Who profits from exploiting these “fingerprints”? The Bush administration, of course. With full exposure of the weapons of mass destruction sham, the official Washington excuse for the Iraq war has changed: now the spin is that Saddam was a bad guy, and terrorism in Iraq (which did not exist in the first place) must be fought. The ever-elusive bin Laden remains the main justification for the Bush administration.

Yet what is qualified as “terrorism” in Iraq is being conducted by a cluster of the so-called “unaligned mujahideen”, with only marginal input from al-Qaeda and other Islamist groups. The American non-governmental organization Iraq Body Count, in a still partial investigation that has not covered the whole country, has stated that there have been more than 10,000 civilian deaths in the Iraq war. As the number of seriously wounded in such wars is usually four times bigger than the number of fatal casualties, there may be 40,000 injured civilians. Russian observers estimate Iraqi military losses at 30,000 deaths and 120,000 seriously wounded. This means that many Iraqis now know that in the name of their “liberation”, the Americans have killed or maimed 200,000 people. When something like this happens, you don’t need any help from al-Qaeda to fuel your anger.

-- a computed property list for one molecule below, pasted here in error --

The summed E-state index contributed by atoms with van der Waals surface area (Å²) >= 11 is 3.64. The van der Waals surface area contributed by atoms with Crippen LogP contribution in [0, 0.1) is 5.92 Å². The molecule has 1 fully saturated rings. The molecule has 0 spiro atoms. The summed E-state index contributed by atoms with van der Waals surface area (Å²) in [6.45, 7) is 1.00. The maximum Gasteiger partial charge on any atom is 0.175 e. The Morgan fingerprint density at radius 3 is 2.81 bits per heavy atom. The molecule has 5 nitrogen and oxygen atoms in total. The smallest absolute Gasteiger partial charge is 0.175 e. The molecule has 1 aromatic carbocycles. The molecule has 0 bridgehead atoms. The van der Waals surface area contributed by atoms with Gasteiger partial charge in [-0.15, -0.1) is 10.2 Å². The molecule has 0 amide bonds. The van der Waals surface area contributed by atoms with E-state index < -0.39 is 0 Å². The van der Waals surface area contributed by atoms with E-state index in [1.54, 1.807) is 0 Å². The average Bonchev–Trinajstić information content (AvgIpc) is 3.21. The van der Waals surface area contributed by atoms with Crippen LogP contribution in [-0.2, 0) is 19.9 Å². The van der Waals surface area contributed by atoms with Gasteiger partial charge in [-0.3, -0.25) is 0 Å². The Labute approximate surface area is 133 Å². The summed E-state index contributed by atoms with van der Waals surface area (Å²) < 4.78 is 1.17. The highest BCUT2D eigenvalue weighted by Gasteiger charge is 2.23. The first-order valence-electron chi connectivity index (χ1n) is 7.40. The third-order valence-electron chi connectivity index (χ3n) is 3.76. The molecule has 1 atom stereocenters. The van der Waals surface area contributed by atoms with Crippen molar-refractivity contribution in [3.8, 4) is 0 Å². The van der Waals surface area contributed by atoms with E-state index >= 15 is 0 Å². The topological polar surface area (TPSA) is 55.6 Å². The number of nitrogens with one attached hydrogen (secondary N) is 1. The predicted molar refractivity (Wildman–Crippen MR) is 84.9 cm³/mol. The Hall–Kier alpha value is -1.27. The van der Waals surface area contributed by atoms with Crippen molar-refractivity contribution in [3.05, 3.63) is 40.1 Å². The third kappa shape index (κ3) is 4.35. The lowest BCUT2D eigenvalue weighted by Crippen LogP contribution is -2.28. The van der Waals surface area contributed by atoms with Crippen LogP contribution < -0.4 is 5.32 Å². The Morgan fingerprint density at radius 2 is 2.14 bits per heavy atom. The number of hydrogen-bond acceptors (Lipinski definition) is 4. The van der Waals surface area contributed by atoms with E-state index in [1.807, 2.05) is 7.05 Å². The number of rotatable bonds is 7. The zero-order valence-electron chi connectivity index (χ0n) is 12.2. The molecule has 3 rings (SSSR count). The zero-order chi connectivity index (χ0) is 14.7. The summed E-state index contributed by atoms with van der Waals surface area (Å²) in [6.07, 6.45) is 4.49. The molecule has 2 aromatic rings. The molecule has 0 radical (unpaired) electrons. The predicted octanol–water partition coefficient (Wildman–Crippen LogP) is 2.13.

(Republished from Asia Times by permission of author or representative)
• Category: Foreign Policy • Tags: Al Qaeda, Iraq, Shias and Sunnis